What does the pearl symbolize in Chapter 6?

What does the pearl symbolize in Chapter 6?

There was a lot of symbolism in chapter 6 of The Pearl, and most of it is very strong. When Coyotito died it symbolized sadness and anger. Coyotito’s death finally made Kino realize that the pearl was evil and it was destroying his life. He then knew that he had to throw it away to make the evil go away.

Is Kino a girl?

In the anime, Kino’s gender is ambiguous in the beginning, but was confirmed to be female in the fourth episode, when she first meets Hermes and borrows the name “Kino” from another traveler. She is skilled in combat, carrying both guns and knives, and is accustomed to life as a traveler.

Why does Kino dress with such care to see the pearl dealers?

Steinbeck goes into great detail to describe Kino and Juana getting dressed in preparation for meeting with the pearl dealer. Kino is likely to be cheated by the pearl buyers because he is a poor native and the pearl buyers work for the rich colonists.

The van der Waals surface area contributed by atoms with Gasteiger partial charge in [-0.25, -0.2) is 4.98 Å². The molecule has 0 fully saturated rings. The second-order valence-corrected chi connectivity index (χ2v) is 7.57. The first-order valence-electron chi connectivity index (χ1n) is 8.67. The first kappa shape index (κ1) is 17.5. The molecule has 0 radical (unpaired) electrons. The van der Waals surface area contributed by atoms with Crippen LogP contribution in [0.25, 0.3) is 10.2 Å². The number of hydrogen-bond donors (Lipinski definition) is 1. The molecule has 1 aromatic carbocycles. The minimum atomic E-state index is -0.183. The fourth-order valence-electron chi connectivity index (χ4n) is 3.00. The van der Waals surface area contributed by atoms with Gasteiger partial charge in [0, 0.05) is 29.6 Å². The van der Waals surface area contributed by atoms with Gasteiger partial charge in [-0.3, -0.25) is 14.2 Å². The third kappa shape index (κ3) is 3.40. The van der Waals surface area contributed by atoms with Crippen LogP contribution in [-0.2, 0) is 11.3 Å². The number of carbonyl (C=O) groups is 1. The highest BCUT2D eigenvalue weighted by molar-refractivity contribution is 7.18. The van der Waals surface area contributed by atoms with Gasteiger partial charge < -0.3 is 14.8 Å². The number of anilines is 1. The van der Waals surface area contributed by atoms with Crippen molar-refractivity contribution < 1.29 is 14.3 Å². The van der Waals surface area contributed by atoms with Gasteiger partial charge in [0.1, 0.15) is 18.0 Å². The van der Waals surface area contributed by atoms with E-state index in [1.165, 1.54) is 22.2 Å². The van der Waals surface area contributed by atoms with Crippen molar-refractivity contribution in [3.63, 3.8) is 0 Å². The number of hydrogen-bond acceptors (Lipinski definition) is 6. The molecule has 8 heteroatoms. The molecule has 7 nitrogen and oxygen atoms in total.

What does Juan Tomas warn Kino about?

Juan Tomás warns Kino of the challenges of selling for a fair price without knowing what the pearl is worth in other towns. Juan Tomás reminds Kino of the agents who were supposed to sell pearls for the divers and then disappeared with the profits of their sale.

Why does Juana give the pearl back to Kino?

Even though Juana had earlier tried to throw the pearl back into the Gulf, now when Kino recovers and thinks that he has lost the pearl, Juana, who found it behind a rock, returns it to him, telling him that they must leave their village and go away because of the dead stranger.

What does the pearl symbolize in Chapter 2?

The pearl elicits more and more greed on Kino’s part, as he begins to devote all his energies and possessions to protecting it (recalling the biblical parable of the pearl of great price). It thus comes to symbolize the destructive nature of materialism.

What does the pearl symbolize in Chapter 3?

Analysis: As the titular object of the novel, the pearl that Kino discovers can symbolize several different ideas or themes. In this chapter, Steinbeck equates the pearl with hope for the future, for it is the means by which Kino and Juana will be able to provide for Coyotito and give him a better life.